Hank Stuever
Hank Stuever

‘The New Normal’: Daddies dearest

Airs Tuesdays at 9:30 p.m. on NBC

Ryan Murphy’s relentlessly strong (and even hyperactive) instinct for TV concepts and characters is always a pleasure to watch at the start — think of those initial episodes of “Glee,” “American Horror Story” and “Nip/Tuck.” Then, soon enough, some viewers tend to peel off from his shows until only diehard fans remain. (Raise your hand if you’re still willing to admit to being a Gleek.)

Hank Stuever

Hank Stuever is The Washington Post’s TV critic and author of two books, “Tinsel” and “Off Ramp.”


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Murphy’s “The New Normal,” which premiered last week, is an ensemble comedy about a male couple, David and Bryan (“The Hangover’s” lost groom Justin Bartha and Broadway’s “Book of Mormon” star Andrew Rannells), who hire a down-on-her-luck, single-mom surrogate to carry their baby. It’s an idea whose time should have come a while back. Bartha and Rannells’s characters display yin/yang neuroses that keep their characters interesting, but as Goldie, the would-be surrogate, Georgia King is unfortunately bland.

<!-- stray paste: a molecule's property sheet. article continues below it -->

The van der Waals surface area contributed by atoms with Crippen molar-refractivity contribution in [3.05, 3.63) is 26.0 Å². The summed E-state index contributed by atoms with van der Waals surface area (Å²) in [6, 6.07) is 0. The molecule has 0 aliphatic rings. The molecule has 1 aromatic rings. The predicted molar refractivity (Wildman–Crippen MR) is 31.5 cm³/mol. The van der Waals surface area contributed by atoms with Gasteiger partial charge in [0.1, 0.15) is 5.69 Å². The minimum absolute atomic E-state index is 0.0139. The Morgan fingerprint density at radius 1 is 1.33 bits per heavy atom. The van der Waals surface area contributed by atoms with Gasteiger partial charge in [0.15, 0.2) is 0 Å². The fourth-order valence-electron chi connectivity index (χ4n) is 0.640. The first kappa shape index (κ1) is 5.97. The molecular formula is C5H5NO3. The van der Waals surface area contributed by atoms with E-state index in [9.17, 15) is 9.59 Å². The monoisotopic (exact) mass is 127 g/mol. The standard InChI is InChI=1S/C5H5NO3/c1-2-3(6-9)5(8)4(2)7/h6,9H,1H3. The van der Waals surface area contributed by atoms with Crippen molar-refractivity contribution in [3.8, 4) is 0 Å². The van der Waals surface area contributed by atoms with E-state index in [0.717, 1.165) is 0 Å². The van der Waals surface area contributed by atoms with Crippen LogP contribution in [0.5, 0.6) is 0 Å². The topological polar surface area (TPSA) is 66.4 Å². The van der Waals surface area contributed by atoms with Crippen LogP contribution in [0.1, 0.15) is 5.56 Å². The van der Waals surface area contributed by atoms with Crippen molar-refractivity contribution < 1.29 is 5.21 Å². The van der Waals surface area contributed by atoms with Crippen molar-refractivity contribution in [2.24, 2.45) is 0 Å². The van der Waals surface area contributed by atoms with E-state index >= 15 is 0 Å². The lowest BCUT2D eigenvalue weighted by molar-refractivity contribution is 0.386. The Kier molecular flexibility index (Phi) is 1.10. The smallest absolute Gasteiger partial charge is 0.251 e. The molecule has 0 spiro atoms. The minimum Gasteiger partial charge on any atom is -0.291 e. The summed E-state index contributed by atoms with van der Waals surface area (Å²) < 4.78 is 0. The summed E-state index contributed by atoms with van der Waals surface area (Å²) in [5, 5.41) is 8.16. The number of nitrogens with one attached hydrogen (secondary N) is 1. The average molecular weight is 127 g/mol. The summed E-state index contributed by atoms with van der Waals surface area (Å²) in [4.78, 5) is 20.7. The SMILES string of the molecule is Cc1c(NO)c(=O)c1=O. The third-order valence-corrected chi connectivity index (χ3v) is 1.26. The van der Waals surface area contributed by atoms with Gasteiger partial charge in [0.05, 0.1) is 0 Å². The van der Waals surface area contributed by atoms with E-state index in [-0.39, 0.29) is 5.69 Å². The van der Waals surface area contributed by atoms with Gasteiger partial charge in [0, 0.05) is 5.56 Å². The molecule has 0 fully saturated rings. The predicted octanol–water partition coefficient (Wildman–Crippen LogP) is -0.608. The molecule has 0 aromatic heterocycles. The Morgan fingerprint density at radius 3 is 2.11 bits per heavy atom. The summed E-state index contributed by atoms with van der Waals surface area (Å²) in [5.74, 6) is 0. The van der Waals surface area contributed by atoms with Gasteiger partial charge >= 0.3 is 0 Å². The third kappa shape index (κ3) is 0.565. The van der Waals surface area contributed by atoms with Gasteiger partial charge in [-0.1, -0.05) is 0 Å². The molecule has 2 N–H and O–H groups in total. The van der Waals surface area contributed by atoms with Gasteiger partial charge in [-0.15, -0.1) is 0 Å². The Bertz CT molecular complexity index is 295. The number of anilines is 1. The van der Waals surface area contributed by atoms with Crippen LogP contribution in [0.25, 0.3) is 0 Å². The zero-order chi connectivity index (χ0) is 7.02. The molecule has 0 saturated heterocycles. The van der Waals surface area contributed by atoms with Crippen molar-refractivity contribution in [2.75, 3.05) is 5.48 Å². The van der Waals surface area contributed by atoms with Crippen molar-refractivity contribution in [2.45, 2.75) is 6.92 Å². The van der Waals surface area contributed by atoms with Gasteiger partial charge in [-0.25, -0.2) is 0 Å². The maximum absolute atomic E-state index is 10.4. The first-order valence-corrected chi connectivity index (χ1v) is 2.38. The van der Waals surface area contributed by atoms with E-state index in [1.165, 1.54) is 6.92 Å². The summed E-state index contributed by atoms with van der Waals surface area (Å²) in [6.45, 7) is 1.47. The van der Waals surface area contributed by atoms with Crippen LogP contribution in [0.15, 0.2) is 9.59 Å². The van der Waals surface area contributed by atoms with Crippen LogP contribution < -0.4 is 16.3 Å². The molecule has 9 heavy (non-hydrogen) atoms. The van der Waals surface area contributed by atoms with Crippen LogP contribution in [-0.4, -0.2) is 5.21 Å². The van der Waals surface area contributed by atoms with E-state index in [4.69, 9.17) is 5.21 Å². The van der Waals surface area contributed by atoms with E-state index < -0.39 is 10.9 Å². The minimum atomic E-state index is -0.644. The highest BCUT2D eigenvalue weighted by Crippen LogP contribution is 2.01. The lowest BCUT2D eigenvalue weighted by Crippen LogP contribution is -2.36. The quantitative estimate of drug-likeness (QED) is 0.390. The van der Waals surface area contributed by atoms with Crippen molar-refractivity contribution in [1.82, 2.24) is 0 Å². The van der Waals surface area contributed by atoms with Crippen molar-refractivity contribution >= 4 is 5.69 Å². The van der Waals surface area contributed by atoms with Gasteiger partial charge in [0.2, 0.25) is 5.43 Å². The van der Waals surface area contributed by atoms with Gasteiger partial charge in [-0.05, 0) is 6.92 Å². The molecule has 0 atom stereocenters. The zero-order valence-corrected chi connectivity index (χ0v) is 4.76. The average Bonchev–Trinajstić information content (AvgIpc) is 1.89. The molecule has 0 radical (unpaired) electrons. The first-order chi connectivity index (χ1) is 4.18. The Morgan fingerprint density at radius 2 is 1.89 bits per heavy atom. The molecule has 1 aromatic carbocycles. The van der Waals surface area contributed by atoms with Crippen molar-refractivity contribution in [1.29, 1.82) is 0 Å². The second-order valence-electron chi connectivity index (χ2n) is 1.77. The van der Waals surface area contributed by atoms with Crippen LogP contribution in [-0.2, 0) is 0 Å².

Ellen Barkin saves the day with a deliciously acid standout performance as Goldie’s disapproving grandmother, Jane, who comes on like a cruel hybrid of conservative activist Phyllis Schlafly and “Absolutely Fabulous’s” Patsy Stone (with Calista Gingrich’s hairdo). Jane is a classic Ryan Murphy invention, giving show a fresh twist without feeling too much like another item on the gay agenda.

Grade: B+

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